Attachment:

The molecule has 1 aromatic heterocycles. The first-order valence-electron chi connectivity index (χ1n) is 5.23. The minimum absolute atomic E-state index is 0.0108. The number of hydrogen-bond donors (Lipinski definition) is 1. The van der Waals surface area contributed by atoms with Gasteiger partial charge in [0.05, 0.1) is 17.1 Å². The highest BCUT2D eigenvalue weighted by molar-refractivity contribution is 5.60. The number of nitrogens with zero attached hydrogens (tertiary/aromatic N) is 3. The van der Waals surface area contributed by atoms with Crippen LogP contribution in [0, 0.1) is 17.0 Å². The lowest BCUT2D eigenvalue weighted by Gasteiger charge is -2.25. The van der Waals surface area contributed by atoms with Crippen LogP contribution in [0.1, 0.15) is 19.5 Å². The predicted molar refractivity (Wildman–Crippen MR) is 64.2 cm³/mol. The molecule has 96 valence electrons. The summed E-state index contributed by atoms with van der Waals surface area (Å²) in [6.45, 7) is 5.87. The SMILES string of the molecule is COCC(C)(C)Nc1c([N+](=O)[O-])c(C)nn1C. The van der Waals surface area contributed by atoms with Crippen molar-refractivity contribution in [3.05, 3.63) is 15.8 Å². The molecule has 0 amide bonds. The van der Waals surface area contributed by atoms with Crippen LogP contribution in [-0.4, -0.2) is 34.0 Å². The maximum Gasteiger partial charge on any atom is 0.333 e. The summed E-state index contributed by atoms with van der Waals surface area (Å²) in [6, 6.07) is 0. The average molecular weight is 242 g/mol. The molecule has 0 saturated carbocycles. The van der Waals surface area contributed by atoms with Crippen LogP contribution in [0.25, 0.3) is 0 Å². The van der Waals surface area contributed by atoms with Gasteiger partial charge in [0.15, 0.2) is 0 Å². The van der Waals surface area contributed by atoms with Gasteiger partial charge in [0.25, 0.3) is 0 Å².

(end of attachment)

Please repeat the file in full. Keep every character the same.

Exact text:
The molecule has 1 aromatic heterocycles. The first-order valence-electron chi connectivity index (χ1n) is 5.23. The minimum absolute atomic E-state index is 0.0108. The number of hydrogen-bond donors (Lipinski definition) is 1. The van der Waals surface area contributed by atoms with Gasteiger partial charge in [0.05, 0.1) is 17.1 Å². The highest BCUT2D eigenvalue weighted by molar-refractivity contribution is 5.60. The number of nitrogens with zero attached hydrogens (tertiary/aromatic N) is 3. The van der Waals surface area contributed by atoms with Crippen LogP contribution in [0, 0.1) is 17.0 Å². The lowest BCUT2D eigenvalue weighted by Gasteiger charge is -2.25. The van der Waals surface area contributed by atoms with Crippen LogP contribution in [0.1, 0.15) is 19.5 Å². The predicted molar refractivity (Wildman–Crippen MR) is 64.2 cm³/mol. The molecule has 96 valence electrons. The summed E-state index contributed by atoms with van der Waals surface area (Å²) in [6.45, 7) is 5.87. The SMILES string of the molecule is COCC(C)(C)Nc1c([N+](=O)[O-])c(C)nn1C. The van der Waals surface area contributed by atoms with Crippen molar-refractivity contribution in [3.05, 3.63) is 15.8 Å². The molecule has 0 amide bonds. The van der Waals surface area contributed by atoms with Crippen LogP contribution in [-0.4, -0.2) is 34.0 Å². The maximum Gasteiger partial charge on any atom is 0.333 e. The summed E-state index contributed by atoms with van der Waals surface area (Å²) in [6, 6.07) is 0. The average molecular weight is 242 g/mol. The molecule has 0 saturated carbocycles. The van der Waals surface area contributed by atoms with Crippen LogP contribution in [0.25, 0.3) is 0 Å². The van der Waals surface area contributed by atoms with Gasteiger partial charge in [0.15, 0.2) is 0 Å². The van der Waals surface area contributed by atoms with Gasteiger partial charge in [0.25, 0.3) is 0 Å².